[colug-432] bedrock linux: how's it work? Re: November COLUG Meeting Announcement

Daniel Thau danthau at bedrocklinux.org
Sat Nov 22 12:01:25 EST 2014

On Fri, Nov 21, 2014 at 03:12:43AM -0500, Jeff Frontz wrote:
> Is there any place that gives a description of how bedrock linux works?
> I've read what the benefits are, why you'd use it, etc., but what exactly
> is going on under the covers?  After some googling, I saw some hint on
> slashdot and elsewhere that chroot and bind-mounting are employed -- but
> what else? Modifications to exec* (and other?) system calls?
> Thanks,
> Jeff

How Bedrock Linux works changes substantially between releases.  I
essentially gave up trying to maintain any up-to-date documentation on
how it works at a low level.  I'd rather spend the time working on the
still unfinished project.  I fully intend to document it in detail once
it hits 1.0 stable, at which time the regular churn will have

The hardest part of answering a question such as yours is that there is
a lot that Bedrock Linux has to do - there isn't just one thing to hook
into and have everything work that I could explain and be done with it.

While the specific details have changed since the over two year old
slashdot article, chroot() and bind-mounts are still used, as are shared
subtrees, pivot_root() (in the next release), multiple FUSE filesystems,
capabilities, various toying with $PATH-style variables, hooking into
the startup routines for login shells (e.g. /etc/profile), (ab)using
obscure nuances of how Linux implements things such as relative
filesystem path resolution.  I'm probably forgetting other things - that
was just off the top of my head.  Any and all of those may end up being
dropped later as the strategy evolves.  There's also experimentation
with other things for possibly inclusion in future releases, such as
on-the-fly alteration of binary executables.

Bedrock Linux does not modify any system calls.  This is for two

- Bedrock Linux lets the user get as much as is possible from other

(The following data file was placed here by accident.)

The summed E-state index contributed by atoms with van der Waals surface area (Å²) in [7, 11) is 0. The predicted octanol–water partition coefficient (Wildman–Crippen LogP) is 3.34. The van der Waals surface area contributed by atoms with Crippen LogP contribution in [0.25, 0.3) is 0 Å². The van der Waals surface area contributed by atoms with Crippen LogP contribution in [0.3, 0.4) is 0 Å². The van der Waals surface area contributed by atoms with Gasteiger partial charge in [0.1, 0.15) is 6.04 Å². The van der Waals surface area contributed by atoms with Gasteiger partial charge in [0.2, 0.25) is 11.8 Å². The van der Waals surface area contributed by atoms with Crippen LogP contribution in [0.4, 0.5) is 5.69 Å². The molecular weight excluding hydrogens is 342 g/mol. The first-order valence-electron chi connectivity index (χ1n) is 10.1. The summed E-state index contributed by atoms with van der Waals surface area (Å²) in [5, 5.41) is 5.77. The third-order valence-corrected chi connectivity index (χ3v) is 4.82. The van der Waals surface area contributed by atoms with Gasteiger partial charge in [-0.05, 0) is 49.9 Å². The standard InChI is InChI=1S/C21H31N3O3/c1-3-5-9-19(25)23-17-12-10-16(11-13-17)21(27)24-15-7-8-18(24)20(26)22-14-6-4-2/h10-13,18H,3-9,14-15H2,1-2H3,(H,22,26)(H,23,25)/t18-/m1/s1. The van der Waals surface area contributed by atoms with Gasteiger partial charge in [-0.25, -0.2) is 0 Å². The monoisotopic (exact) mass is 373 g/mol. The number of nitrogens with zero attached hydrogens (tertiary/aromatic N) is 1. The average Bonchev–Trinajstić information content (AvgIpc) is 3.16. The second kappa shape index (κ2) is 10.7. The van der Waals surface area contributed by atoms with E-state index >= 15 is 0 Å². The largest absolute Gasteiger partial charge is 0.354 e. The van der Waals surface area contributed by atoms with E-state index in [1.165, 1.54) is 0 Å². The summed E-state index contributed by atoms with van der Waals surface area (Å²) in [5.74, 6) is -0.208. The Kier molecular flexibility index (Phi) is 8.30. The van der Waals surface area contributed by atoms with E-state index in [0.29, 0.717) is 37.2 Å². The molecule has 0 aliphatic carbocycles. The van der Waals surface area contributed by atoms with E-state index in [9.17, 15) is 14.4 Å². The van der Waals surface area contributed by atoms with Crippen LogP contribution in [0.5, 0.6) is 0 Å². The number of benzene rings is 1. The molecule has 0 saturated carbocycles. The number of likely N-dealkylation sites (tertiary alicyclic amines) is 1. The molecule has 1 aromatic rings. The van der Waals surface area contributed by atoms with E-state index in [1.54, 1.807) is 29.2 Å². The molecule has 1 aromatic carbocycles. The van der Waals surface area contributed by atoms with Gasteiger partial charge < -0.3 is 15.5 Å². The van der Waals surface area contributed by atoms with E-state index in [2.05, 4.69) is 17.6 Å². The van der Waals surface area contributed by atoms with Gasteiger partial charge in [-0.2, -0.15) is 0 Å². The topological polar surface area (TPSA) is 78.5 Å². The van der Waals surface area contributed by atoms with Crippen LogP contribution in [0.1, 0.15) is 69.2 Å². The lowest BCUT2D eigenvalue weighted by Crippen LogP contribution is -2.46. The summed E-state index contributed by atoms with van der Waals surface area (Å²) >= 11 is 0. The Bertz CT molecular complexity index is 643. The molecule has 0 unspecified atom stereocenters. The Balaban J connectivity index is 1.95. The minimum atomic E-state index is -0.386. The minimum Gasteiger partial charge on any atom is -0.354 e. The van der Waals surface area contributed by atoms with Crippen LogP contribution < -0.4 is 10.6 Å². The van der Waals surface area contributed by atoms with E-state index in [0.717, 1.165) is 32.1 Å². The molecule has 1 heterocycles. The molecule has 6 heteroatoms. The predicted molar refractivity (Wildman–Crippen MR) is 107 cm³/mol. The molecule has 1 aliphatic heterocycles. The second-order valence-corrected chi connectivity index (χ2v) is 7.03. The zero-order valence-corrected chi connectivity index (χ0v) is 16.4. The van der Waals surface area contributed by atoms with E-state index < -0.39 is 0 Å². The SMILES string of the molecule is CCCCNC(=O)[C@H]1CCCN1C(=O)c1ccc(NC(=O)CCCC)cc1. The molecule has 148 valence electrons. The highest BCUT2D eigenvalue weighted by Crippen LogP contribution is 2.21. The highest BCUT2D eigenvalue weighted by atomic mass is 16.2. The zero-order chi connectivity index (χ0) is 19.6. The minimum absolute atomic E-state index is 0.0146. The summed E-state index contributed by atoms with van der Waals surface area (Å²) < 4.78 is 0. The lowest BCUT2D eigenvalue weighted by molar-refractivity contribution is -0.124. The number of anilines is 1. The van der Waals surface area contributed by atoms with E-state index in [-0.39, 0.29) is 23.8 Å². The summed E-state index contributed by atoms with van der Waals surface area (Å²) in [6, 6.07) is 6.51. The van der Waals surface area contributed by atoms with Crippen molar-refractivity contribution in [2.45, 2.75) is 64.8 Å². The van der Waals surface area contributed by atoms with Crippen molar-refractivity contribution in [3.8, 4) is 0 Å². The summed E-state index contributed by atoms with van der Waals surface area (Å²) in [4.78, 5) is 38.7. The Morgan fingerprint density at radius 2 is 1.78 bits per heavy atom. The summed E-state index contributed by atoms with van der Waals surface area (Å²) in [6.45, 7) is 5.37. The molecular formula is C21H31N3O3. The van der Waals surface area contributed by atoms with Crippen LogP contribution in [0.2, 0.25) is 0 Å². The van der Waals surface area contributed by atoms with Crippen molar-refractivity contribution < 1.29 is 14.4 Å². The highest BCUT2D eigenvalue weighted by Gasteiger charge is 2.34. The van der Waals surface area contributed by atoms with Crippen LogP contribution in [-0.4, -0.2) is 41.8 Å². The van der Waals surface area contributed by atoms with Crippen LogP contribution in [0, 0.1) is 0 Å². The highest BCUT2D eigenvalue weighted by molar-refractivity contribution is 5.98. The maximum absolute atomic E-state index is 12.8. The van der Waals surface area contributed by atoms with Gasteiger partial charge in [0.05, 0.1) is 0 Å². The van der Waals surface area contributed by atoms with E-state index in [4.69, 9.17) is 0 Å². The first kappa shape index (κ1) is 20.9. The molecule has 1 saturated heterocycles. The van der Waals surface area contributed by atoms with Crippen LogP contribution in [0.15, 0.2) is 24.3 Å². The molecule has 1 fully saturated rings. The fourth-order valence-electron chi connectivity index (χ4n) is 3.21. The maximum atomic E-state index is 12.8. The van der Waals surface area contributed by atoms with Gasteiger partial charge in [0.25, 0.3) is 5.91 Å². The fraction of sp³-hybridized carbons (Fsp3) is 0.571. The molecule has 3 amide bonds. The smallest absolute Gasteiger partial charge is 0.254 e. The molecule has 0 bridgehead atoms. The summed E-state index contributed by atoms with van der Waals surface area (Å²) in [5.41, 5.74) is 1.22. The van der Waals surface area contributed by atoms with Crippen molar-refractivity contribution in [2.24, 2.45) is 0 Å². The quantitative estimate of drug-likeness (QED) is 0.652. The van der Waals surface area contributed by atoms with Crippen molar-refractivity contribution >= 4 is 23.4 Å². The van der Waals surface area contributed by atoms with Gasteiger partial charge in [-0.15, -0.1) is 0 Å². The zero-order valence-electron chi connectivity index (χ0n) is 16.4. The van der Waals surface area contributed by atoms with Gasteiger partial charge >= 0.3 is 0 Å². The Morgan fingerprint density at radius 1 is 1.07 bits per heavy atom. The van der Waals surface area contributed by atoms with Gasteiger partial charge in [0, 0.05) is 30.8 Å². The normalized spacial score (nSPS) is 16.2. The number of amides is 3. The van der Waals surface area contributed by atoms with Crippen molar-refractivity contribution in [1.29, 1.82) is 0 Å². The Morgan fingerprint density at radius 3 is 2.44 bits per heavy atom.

distros (or compile themselves).  This includes kernels.  I can't
  predict what crazy kernel an end-user will want - maybe they've
  already done something weird to exec().  There's potential conflicts
  there that would be best avoided.  Bedrock Linux does impose some
  requirements on the kernel - e.g. FUSE support - but they're all very
  common.  The only problem I've run into is grsec "securing" away
  aspects of chroot() that Bedrock Linux relies on.  Outside of that I
  want to impose as little as possible.  Let the user get their kernel
  from whatever obscure distro they want, or build it however they

- It would require recompiling kernel modules every kernel change which
  would be non-trivial to implement in an automated fashion (given
  nuances of how Bedrock Linux works), and a giant pain if required to
  be done manually.

Linux's hooks from the userland are surprisingly flexible and, thus far,
have been sufficient to get the job done.  There's been discussion of
branching off another approach utilizing modules but I'm doubtful it
will be seriously pursued until 1.0 is done.

In general, if someone is very serious about potentially contributing to
a complicated part of the system, I'll be happy to take the time to walk
them through how it works.  Otherwise, the choices largely boil down to
some combination of using the system and poking around, walking through
the code base to figure it out, following development discussions by
idling in the IRC room (especially during the monthly developer
meetings), or waiting until the planned write-up that should occur once
the churn dies down.

Daniel "paradigm" Thau
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